When Ethiopian immigrant Dabas Chekol, 31, sits next to his father, Gretaet, at the Seder table on the evening of April 18, it will be the first time father and son celebrate the Jewish holiday of Passover together.
First, however, they had to learn about the ritual foods and prayers of the Seder, which retells the story of the ancient Israelites’ escape from slavery in Egypt, so they attended a “model Seder” on April 14 staged at a government-run immigrant support center just outside of Jerusalem.
“We didn’t celebrate this in Ethiopia but I feel more and more [a part of] Israel,” said Dabas Chekol. “This is the story of the freedom of the Jews from Egypt. It is good to tell this story on Passover. This will be the best Passover, celebrating with my family.”
The Chekols are members of an Ethiopian community called Falash Mura, which had Jewish ancestors that were forced to convert to Christianity ― or converted out of convenience ― several generations ago. The younger Chekol immigrated to Israel alone six years ago, and his family, like thousands of Falash Mura, waited for more than a decade in special transit camps before they were allowed to enter Israel.
In anticipation of this year’s Passover, the Jewish Agency (a government agency that aids immigrants) and the International Fellowship of Christians and Jews (a Chicago-based organization that promotes interfaith understanding and support for Israel) staged the “model Seder” for 84 Ethiopian immigrants.
Under Israel’s Law of Return, Jews and those with Jewish parents or grandparents, and all of their spouses, have the right to settle in Israel and obtain citizenship. But in order to be considered Jewish according to religious law, the Falash Mura must undergo a two-year conversion process.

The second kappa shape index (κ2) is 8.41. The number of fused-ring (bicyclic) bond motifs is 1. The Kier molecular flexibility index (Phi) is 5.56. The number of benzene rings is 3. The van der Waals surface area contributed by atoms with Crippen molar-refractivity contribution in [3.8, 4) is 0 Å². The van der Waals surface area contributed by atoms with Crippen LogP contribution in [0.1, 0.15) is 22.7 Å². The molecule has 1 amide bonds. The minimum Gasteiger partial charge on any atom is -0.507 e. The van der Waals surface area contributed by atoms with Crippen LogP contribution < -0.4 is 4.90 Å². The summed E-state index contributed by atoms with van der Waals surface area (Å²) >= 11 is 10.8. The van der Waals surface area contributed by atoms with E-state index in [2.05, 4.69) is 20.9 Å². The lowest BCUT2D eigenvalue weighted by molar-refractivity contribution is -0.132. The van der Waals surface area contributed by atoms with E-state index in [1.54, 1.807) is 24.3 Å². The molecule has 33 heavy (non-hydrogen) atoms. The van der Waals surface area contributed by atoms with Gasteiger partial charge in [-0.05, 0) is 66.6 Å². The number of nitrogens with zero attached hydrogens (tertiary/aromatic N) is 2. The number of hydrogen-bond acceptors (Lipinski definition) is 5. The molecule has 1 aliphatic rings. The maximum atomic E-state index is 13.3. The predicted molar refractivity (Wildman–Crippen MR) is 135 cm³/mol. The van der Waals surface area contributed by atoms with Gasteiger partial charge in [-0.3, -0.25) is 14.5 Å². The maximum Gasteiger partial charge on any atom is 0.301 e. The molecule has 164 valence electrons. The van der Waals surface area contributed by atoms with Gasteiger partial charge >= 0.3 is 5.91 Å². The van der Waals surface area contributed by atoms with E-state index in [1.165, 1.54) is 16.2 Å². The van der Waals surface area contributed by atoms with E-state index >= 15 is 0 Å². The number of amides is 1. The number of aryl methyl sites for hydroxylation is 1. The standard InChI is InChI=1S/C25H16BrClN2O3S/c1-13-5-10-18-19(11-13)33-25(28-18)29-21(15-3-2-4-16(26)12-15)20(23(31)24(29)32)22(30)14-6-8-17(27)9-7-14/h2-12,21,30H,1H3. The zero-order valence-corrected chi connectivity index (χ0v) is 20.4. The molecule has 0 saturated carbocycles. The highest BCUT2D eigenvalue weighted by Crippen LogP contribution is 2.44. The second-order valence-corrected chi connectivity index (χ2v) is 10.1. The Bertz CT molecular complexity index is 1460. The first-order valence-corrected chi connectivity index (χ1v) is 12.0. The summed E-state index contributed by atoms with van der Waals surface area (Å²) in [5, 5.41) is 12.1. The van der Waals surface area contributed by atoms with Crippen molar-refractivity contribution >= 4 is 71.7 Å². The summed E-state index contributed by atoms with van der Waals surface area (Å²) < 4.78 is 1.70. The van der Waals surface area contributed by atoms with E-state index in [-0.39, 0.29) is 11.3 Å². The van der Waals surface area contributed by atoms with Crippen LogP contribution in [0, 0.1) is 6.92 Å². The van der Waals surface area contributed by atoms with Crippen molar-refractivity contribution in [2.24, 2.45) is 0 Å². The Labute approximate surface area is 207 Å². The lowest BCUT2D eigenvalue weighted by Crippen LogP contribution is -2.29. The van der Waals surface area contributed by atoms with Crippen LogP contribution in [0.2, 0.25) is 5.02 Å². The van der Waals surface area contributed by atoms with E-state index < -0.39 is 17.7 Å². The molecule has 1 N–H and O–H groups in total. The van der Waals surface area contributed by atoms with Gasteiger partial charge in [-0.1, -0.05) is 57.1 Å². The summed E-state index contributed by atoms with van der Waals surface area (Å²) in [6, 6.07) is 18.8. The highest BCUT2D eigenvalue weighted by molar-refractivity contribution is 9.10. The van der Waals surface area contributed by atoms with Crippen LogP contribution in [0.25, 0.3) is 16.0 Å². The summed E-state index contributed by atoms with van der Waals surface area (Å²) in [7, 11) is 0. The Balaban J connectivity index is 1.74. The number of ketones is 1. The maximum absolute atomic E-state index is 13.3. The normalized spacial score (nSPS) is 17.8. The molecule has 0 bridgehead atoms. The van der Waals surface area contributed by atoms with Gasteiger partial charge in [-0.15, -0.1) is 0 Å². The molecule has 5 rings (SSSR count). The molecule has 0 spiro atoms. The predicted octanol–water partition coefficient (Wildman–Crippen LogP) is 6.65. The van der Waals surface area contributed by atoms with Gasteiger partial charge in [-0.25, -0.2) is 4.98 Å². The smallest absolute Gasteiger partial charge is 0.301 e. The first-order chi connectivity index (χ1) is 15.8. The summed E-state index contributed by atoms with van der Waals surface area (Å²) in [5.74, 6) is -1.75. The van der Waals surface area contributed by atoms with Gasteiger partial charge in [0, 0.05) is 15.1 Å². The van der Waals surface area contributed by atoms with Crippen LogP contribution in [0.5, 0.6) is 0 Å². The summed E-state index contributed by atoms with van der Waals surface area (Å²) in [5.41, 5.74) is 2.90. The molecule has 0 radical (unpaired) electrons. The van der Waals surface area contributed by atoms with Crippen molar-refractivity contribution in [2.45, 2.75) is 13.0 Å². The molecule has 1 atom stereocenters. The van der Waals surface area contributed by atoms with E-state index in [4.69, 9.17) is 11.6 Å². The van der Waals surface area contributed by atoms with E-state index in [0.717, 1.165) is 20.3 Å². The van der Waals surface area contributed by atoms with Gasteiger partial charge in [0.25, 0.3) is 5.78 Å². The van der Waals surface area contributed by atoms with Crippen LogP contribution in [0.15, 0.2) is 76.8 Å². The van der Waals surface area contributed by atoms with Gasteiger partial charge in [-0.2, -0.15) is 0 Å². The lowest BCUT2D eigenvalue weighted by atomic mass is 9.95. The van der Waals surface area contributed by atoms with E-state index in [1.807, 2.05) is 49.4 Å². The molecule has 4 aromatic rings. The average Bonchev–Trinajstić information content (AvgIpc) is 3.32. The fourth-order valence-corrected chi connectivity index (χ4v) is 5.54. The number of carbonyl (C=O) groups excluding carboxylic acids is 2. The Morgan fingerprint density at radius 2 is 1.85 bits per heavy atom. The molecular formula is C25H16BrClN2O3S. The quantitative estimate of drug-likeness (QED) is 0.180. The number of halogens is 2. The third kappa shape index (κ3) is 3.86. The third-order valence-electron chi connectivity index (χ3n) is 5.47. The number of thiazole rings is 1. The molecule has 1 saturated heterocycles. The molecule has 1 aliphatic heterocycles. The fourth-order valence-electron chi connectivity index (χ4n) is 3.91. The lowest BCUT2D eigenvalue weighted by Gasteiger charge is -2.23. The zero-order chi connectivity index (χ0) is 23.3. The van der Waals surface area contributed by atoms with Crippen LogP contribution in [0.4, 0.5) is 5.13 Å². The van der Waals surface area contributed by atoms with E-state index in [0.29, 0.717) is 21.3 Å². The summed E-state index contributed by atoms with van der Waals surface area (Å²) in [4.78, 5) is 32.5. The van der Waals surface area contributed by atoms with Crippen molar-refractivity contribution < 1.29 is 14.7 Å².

During that period, most Falash Mura live in absorption centers run by the Jewish Agency. Last year, Israel agreed to accept some 8,000 Falash Mura whose Jewish ancestry has been traced. Gretaet Chekol, 72, arrived in Israel four months ago with his wife and his four other children.
“Our fathers would tell us stories but it would be hard to celebrate,” said the elder Chekol, noting that though the Egyptian Exodus was more difficult than his own, he too felt he had undergone an exodus leaving Ethiopia. “I am blessed to celebrate this holiday in Israel but I also feel sad because (some members of my family) are still in Ethiopia.”
Although Ethiopian Jews had their own Passover traditions, the Falash Mura are learning the customs of the Seder celebrated by Jews all over the world, noted David Molla, the director of the absorption center who immigrated from Ethiopia in 1984.
In Ethiopia, Jews would make their own matzoth, the unleavened bread eaten at Passover, he said, and during the holiday would eat only matzoth, water and salads in order to truly differentiate it from the rest of the year. “We would never eat these ‘industrially-made’ matzoth,” Molla said, grinning.
Ethiopian Jews now living in Israel have given up most of the their native Passover traditions ― which included sacrificing a sheep or goat or reading the Exodus story from the Bible rather than from a special book known as the Hagaddah ― in favor of the traditions of the mainstream Jewish Seder.
“It is part of integrating into the Jewish people. It’s important to be part of the same traditions as other Jews; we can’t do something different,” Molla said.